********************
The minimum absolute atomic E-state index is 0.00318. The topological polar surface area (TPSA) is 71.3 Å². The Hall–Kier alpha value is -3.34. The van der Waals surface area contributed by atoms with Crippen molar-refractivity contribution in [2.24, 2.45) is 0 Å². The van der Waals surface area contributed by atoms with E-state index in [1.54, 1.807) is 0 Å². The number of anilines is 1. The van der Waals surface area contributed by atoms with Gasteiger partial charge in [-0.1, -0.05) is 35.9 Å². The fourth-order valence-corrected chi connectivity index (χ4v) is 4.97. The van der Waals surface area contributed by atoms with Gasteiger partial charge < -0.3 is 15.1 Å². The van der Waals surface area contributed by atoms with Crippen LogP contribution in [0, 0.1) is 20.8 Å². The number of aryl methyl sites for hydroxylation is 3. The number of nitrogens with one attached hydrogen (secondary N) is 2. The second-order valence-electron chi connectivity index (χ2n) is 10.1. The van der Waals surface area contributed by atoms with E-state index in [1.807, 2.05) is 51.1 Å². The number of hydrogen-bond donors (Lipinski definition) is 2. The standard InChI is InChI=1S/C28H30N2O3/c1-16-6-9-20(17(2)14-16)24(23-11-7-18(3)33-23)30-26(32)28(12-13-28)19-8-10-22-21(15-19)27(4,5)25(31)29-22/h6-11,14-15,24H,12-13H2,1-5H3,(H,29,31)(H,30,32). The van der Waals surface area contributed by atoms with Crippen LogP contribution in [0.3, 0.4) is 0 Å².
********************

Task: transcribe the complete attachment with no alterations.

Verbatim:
The minimum absolute atomic E-state index is 0.00318. The topological polar surface area (TPSA) is 71.3 Å². The Hall–Kier alpha value is -3.34. The van der Waals surface area contributed by atoms with Crippen molar-refractivity contribution in [2.24, 2.45) is 0 Å². The van der Waals surface area contributed by atoms with E-state index in [1.54, 1.807) is 0 Å². The number of anilines is 1. The van der Waals surface area contributed by atoms with Gasteiger partial charge in [-0.1, -0.05) is 35.9 Å². The fourth-order valence-corrected chi connectivity index (χ4v) is 4.97. The van der Waals surface area contributed by atoms with Gasteiger partial charge < -0.3 is 15.1 Å². The van der Waals surface area contributed by atoms with Crippen LogP contribution in [0, 0.1) is 20.8 Å². The number of aryl methyl sites for hydroxylation is 3. The number of nitrogens with one attached hydrogen (secondary N) is 2. The second-order valence-electron chi connectivity index (χ2n) is 10.1. The van der Waals surface area contributed by atoms with E-state index in [1.807, 2.05) is 51.1 Å². The number of hydrogen-bond donors (Lipinski definition) is 2. The standard InChI is InChI=1S/C28H30N2O3/c1-16-6-9-20(17(2)14-16)24(23-11-7-18(3)33-23)30-26(32)28(12-13-28)19-8-10-22-21(15-19)27(4,5)25(31)29-22/h6-11,14-15,24H,12-13H2,1-5H3,(H,29,31)(H,30,32). The van der Waals surface area contributed by atoms with Crippen LogP contribution in [0.3, 0.4) is 0 Å².